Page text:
According to a Swiss study that compiled data from February to November 2022, Western corporate virtue-signaling has likewise only gone so far. The percentage of EU and G7 companies that divested at least one of their Russian subsidiaries is a mere 8.5%—120 companies out of a possible 1,400. The study found that fewer than 18% of U.S. companies, 15% of Japanese companies, and 8% of European companies have done so. This is not the Russia of shuttered McDonald’s and vanishing iPhones that saturated the Western press in the early months of the war.
At least two conclusions can be drawn from this. The first is that Western sanctions are powerful enough to make Russia poorer and weaker, but not poor or weak enough to force either an end to the war or the kind of internal unrest that might rupture Putin’s regime. In other words, despite the sweeping nature of the sanctions, they’re not working the way they’re supposed to—or at least not the way they’ve been sold to voters in Western democracies, who themselves are also bearing the burdens of commodity inflation and economic decoupling.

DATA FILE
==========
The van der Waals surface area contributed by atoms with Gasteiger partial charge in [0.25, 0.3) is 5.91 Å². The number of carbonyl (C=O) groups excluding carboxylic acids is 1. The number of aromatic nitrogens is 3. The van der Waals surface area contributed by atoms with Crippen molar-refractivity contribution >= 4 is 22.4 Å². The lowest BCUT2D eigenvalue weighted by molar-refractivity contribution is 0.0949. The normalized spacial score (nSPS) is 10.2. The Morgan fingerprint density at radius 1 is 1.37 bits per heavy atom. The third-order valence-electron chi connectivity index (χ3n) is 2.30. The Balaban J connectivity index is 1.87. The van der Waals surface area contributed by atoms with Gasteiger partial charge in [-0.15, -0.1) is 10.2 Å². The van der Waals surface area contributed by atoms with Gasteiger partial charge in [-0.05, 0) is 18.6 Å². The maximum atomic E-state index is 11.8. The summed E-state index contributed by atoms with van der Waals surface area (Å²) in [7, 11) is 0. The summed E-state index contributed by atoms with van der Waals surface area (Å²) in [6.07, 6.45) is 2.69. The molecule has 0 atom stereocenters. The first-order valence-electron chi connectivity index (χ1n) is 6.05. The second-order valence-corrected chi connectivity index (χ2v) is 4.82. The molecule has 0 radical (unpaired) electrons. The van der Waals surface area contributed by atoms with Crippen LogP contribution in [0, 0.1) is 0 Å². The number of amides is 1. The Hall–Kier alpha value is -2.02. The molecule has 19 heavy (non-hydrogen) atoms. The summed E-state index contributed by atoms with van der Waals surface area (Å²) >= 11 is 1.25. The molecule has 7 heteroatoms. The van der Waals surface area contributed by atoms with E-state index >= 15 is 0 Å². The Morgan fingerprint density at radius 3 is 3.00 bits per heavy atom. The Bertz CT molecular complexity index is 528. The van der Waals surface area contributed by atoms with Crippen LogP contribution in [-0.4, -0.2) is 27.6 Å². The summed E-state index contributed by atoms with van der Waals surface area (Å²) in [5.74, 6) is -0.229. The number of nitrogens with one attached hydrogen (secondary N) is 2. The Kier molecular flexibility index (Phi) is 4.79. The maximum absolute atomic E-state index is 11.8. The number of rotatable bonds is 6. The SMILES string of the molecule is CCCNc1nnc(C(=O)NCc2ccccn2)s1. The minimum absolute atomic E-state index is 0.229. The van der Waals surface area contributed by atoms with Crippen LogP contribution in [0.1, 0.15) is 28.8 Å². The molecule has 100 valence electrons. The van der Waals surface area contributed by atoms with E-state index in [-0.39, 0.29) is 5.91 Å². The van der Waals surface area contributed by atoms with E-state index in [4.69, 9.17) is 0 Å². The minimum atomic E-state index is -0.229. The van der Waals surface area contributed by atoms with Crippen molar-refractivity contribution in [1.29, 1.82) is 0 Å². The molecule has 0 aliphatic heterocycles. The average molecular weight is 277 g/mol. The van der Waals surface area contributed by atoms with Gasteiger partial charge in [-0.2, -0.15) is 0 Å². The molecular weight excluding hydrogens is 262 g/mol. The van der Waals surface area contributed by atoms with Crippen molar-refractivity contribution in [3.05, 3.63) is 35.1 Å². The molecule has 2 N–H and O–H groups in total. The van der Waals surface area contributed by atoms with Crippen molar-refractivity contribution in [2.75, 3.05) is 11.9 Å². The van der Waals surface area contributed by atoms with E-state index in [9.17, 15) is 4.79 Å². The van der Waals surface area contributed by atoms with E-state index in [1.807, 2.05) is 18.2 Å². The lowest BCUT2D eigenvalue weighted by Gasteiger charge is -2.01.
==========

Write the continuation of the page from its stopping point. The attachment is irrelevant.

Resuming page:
The second conclusion is that, for the first time since the end of the Cold War, and in large part thanks to Western sanctions, a feasible non-Western trade block may actually be emerging. In addition to increasing energy and agricultural imports from Russia, China has also committed to increasing Sino-Russian oil and gas projects, investment in Russian infrastructure, and substituting for the loss of certain Western capital goods and technology components (including “dual-use” products)—all by transacting in yuan and rubles rather than dollars or euros.